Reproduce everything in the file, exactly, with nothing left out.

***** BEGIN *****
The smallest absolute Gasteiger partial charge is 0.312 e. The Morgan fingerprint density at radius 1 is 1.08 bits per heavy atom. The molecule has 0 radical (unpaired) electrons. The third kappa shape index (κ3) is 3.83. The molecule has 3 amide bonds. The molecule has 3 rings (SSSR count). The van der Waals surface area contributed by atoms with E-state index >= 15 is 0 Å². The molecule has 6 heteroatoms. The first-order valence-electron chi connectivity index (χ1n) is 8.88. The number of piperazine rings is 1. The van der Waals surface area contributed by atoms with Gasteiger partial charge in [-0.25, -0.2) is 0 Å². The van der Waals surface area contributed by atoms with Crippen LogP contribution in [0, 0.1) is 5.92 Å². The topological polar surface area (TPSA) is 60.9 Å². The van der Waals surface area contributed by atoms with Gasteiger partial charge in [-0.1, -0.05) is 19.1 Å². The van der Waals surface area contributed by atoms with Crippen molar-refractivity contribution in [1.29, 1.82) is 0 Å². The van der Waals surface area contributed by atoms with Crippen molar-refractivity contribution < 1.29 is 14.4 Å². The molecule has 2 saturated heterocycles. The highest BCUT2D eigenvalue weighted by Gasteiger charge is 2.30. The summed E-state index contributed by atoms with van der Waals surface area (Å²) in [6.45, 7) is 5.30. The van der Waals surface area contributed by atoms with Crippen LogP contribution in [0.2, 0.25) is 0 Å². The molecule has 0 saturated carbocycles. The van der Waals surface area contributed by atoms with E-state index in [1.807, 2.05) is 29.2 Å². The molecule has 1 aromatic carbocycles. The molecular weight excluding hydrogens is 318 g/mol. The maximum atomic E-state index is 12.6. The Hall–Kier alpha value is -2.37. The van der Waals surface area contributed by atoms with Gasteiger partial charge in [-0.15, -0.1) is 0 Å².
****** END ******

The smallest absolute Gasteiger partial charge is 0.312 e. The Morgan fingerprint density at radius 1 is 1.08 bits per heavy atom. The molecule has 0 radical (unpaired) electrons. The third kappa shape index (κ3) is 3.83. The molecule has 3 amide bonds. The molecule has 3 rings (SSSR count). The van der Waals surface area contributed by atoms with E-state index >= 15 is 0 Å². The molecule has 6 heteroatoms. The first-order valence-electron chi connectivity index (χ1n) is 8.88. The number of piperazine rings is 1. The van der Waals surface area contributed by atoms with Gasteiger partial charge in [-0.25, -0.2) is 0 Å². The van der Waals surface area contributed by atoms with Crippen LogP contribution in [0, 0.1) is 5.92 Å². The topological polar surface area (TPSA) is 60.9 Å². The van der Waals surface area contributed by atoms with Gasteiger partial charge in [-0.1, -0.05) is 19.1 Å². The van der Waals surface area contributed by atoms with Crippen molar-refractivity contribution in [1.29, 1.82) is 0 Å². The van der Waals surface area contributed by atoms with Crippen molar-refractivity contribution < 1.29 is 14.4 Å². The molecule has 2 saturated heterocycles. The highest BCUT2D eigenvalue weighted by Gasteiger charge is 2.30. The summed E-state index contributed by atoms with van der Waals surface area (Å²) in [6.45, 7) is 5.30. The van der Waals surface area contributed by atoms with Crippen LogP contribution in [0.2, 0.25) is 0 Å². The molecule has 0 saturated carbocycles. The van der Waals surface area contributed by atoms with E-state index in [1.807, 2.05) is 29.2 Å². The molecule has 1 aromatic carbocycles. The molecular weight excluding hydrogens is 318 g/mol. The maximum atomic E-state index is 12.6. The Hall–Kier alpha value is -2.37. The van der Waals surface area contributed by atoms with Gasteiger partial charge in [-0.15, -0.1) is 0 Å².